My ongoing search for archival materials on Philadelphia’s urban Indian population has not been easy. Though I have been making progress in identifying collections that will be helpful to my research, it has become evident that archives in Philadelphia leave little evidence of an American Indian presence in the 20th century. Other than the records of the United American Indians of the Delaware Valley, which are housed at the Historical Society of Pennsylvania, most archives do not have any collections that specifically document the lives of urban Indians.
The Special Collections Resource Center at Temple University is known for its Urban Archives, a robust collection of materials documenting Philadelphia’s history from the mid-19th century to present. For fun, I searched for photos with the subject term “Lumbee” in Temple’s digital collections database. No results. Next, I broadened my search terms to “Native American” and “American Indian.” Dozens of results appeared. However, none of the images provided me with any documentation of Philadelphia’s urban Indian community. Instead I was reminded of Philadelphia’s obsession with race and, “playing Indian.”
Boy scouts, girl scouts, day camps, school plays, mummers, tobacco shop Indian statues, etc. As Philip J. Deloria outlines in his book, Playing Indian, Americans have long been obsessed with appropriating and poorly imitating native dress, language, and customs for their own perceived benefits, from the Boston Tea Party to counterculture and the New Age movement.
Addressing the Power of Archives:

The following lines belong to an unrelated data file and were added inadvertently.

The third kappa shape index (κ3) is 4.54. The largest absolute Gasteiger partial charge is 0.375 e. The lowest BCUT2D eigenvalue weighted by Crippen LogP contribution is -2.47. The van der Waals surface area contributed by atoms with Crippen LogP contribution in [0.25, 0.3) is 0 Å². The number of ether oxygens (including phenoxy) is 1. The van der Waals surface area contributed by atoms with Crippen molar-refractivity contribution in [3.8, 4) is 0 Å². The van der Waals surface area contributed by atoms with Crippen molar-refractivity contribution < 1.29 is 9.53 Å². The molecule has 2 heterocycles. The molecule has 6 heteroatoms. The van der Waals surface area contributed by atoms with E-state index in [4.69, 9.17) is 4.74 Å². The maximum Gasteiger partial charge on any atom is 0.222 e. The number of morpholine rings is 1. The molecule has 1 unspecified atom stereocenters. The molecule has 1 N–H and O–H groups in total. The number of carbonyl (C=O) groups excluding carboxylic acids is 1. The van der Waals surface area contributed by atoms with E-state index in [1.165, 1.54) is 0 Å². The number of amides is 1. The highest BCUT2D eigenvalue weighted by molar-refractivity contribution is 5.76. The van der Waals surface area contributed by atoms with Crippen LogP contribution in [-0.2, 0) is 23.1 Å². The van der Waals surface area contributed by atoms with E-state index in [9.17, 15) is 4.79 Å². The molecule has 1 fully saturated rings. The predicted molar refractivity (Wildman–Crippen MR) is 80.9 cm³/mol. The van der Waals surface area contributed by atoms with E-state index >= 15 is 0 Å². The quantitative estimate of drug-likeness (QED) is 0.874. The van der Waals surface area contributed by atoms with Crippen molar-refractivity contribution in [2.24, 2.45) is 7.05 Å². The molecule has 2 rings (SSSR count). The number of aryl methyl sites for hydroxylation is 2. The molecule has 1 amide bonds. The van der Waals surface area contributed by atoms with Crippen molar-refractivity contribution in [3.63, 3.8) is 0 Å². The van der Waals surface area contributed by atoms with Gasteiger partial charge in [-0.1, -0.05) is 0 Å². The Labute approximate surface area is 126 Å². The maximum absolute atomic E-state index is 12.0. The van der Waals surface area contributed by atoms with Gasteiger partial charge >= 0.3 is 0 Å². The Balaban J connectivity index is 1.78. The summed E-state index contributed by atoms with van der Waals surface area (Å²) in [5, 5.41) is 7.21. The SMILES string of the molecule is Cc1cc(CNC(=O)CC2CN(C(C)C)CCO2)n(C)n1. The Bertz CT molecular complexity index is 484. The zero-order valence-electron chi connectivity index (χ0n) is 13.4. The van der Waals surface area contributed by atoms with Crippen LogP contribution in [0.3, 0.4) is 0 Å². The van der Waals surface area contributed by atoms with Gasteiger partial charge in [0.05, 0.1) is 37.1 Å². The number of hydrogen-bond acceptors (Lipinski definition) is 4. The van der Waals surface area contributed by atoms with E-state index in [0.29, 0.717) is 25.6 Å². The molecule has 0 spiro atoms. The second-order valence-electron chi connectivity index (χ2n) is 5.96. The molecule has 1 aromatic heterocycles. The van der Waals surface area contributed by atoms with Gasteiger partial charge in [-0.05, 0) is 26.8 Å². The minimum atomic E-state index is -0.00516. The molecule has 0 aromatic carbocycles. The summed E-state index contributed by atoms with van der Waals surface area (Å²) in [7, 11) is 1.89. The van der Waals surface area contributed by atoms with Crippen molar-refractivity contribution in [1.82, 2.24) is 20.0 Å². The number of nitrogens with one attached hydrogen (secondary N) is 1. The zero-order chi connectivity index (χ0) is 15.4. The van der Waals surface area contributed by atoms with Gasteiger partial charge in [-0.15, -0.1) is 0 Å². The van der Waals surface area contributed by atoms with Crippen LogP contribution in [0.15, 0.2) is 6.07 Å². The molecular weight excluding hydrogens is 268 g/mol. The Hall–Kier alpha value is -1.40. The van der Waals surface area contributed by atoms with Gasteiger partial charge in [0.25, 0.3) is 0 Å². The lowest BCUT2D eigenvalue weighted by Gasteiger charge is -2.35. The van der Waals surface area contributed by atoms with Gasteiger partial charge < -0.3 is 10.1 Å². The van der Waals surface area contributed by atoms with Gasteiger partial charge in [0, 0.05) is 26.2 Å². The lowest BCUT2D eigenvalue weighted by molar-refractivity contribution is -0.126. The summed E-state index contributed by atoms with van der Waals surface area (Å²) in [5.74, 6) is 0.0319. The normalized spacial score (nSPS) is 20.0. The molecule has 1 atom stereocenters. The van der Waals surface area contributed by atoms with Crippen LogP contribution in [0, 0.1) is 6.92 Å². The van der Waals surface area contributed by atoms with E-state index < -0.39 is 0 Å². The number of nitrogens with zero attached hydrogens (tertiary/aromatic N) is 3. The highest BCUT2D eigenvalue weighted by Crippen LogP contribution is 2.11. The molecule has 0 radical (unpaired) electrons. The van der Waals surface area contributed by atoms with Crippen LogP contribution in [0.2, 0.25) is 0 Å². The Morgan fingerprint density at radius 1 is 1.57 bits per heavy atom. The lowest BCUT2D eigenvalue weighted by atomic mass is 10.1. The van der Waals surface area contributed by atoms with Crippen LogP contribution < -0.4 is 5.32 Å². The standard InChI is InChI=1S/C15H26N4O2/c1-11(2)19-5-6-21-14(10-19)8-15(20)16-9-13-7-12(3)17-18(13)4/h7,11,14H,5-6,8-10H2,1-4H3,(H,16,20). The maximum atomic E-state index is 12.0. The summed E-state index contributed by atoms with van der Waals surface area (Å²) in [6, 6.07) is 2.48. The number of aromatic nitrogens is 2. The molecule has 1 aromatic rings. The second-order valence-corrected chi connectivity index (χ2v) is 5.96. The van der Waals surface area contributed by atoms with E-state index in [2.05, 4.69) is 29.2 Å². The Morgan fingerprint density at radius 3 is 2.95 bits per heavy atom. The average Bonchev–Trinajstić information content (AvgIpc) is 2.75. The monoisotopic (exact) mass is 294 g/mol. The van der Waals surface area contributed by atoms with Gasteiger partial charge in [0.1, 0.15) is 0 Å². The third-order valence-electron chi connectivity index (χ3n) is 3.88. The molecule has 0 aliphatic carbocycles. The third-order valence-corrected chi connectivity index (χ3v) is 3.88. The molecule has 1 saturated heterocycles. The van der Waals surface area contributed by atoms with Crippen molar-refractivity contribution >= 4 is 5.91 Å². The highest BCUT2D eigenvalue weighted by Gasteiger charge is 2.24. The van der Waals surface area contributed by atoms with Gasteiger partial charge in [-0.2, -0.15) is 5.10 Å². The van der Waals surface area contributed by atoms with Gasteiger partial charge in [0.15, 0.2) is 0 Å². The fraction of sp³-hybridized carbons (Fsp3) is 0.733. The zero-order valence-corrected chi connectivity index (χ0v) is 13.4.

Though my search results may not have yielded what I wanted, they reveal something important, not just about American culture, but about archival collections themselves. Oftentimes, archival collections reflect what is perceived to be valuable by those who are in positions of power. At some point in time, someone decided that the traditions and rituals of the boy scouts was worthy of documenting, photographing, and saving. I am not contesting that this these photographs have historical significance and worth. What I am suggesting is that the histories and stories of American Indian communities, especially in urban areas, have traditionally not been viewed as significant or worthy of preservation. Because archives are often reflective of societal structures of power and authority, we must take note and proceed with caution.
For historians, this may mean treating “non-traditional” sources with the same amount of authenticity as traditional archival sources. For an archivist, this may mean investing in or attempting to acquire more diverse collections in the future. In order to participate in more robust conversations on history, we must first address the power of archives.
Featured Image: Philadelphia Evening Bulletin, February 2, 1960, Temple University Libraries Digital Collections.